We Are Not Situated in the Kingdom of Clouds
Distorted thinking about the broad meaning of Charity has caused great harm to society. Once and for all, we have to understand that Charity, in its broadest sense, is the Sublime Commandment of personal and collective survival. It is not restricted to the simple act of giving bread. Charity encompasses all segments of spiritual and human creative action, awaiting an invitation from the Soul to manifest itself in it.
Philipp Melanchthon (1497-1560), the respected German theologian and educator, who headed up the Lutheran church after the death of Martin Luther (1483-1546), placed himself on the side of those who chose to serve: “In essentials, unity; in nonessentials, liberty; in all things, charity.”
In his First Letter to the Corinthians 13:13, the Apostle Paul taught that out of the three theological virtues (Faith, Hope, and Charity), the greatest is Charity, which, as we constantly repeat, is synonymous with Love. Do you doubt it?! All you have to do is consult a good dictionary.
There are also those who believe that Charity is the action of the weak, the escape for those who do not want a definitive solution to social problems . . . But the proposals they have been putting forward for so long have not solved the world’s woes. That is because everything must begin with human beings and their Eternal Spirits, the goal of Charity, which is not the refuge for dreamers or an escapist proposal of the complacent. On the contrary, having Charity as a life decision, as an activity that promotes profound transformations in society starting with the sentiment of each creature, requires determination, character, and courage. This is what the famous orator of antiquity Demosthenes (384-322 B.C.) shows when he states: “You cannot have a proud and chivalrous spirit if your conduct is mean and paltry; for whatever a man’s actions are, such must be his spirit.”
Bereft of Faith and Charity
In these times of globalization, when frontiers fall and mainly on the heads of the poorest populations, people are looking for a safe direction for their existence, which has been governed by discrepant forces, and the destiny they are offered is not always the best. History repeats itself in the sum of mistakes that can result in the uncontrollable movement of the masses. Nations also vomit, and this has already been occurring. How necessary it is going to be to have God’s Charity in our hearts! In these times of misery and madness, many will recognize the inestimable strategic value of Charity, because there will be no Solidary Society and, possibly with time, no planet as we know it, unless we understand Charity as a Divine Plan to survive human greed.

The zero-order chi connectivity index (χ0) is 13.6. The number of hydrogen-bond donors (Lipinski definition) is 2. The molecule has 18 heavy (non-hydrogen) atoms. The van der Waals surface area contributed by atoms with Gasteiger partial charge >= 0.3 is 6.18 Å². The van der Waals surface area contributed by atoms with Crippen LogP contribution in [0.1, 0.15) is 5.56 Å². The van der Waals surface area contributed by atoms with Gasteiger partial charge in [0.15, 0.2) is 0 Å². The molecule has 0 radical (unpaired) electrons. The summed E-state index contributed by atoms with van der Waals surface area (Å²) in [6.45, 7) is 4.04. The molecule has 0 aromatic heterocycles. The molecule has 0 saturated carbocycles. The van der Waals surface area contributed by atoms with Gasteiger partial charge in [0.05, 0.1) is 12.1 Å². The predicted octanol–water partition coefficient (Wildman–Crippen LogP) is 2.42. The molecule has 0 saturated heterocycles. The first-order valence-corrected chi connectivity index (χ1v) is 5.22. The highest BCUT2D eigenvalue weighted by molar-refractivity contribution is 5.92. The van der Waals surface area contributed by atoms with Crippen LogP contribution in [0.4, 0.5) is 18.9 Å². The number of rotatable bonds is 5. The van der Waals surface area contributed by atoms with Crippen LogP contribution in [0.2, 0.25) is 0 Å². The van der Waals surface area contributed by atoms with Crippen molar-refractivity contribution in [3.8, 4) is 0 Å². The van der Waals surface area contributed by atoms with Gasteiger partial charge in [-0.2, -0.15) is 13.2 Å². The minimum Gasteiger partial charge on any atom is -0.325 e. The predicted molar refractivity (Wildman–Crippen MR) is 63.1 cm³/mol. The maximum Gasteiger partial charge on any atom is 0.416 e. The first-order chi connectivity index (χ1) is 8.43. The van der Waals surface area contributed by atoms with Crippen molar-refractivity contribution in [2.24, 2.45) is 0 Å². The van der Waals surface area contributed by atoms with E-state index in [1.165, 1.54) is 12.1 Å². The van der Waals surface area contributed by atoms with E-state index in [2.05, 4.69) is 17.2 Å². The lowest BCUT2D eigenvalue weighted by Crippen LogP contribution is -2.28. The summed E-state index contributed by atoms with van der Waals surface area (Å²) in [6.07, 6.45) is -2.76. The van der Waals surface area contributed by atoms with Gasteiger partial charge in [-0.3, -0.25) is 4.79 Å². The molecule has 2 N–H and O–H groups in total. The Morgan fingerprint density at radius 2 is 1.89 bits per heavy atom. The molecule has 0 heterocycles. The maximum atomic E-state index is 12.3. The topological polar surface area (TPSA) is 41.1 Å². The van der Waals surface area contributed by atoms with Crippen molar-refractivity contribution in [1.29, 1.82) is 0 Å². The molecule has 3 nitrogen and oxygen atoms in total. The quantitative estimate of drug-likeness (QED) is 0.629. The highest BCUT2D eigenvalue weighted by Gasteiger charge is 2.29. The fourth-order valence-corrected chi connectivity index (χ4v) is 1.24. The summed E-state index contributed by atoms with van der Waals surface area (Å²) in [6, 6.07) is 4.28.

Speaking of God, Mary Alcott Brandon’s maxim is quite appropriate for the text: “There is a force directing the Universe. What we call it is secondary.”
Poor are those who ignore the perfect Law of Fraternity and Justice, those who forget the Creator and His creatures. In the Book of Job 34:11 and 12, we find these words of Elihu: “God repays everyone for what they have done; He brings on them what their conduct deserves. It is unthinkable that God would do wrong, that the Almighty would pervert justice.”
Through the psychography of Chico Xavier (1910-2002), the famous spiritist medium from Uberaba (Brazil) Cornélio Pires (1884-1958), a journalist, poet, and one of the greatest promoters of Brazilian folklore, published in the book Conversa firme these evocative verses:
“Societies and groups
Are destined for Goodness.
God does not create any evil
Or captivity for anyone.”
Fraternity is the Law; Ethics, its discipline; Justice, its enforcement. No one is unhappier than those bereft of Faith and Charity. Who is truly rich? Those who love. The wise and fortunate are those who behave in this same way, promoting the well-being of society. This is the case of the philosopher, physician, and musicologist, the interpreter of Bach (1685-1750), Albert Schweitzer (1875-1965), who for more than 50 years cared for the sick in Lambaréné, in the former French Equatorial Africa. He said: “Example is not the main thing in influencing others. It is the only thing.”
This well-known missionary, who was also the 1952 Nobel Peace Prize winner, was considered by Albert Einstein (1879-1955) to be “the greatest living man” of his time. Gandhi (1869-1948) had already been assassinated.
Because we have confidence in the ideal of Good Will, we shall persist until we turn the Economics of Spiritual and Human Solidarity into a reality, based on Jesus’ New Commandment, which is an integral part of the Survival Strategy, as I published in the Folha de S.Paulo newspaper in 1986.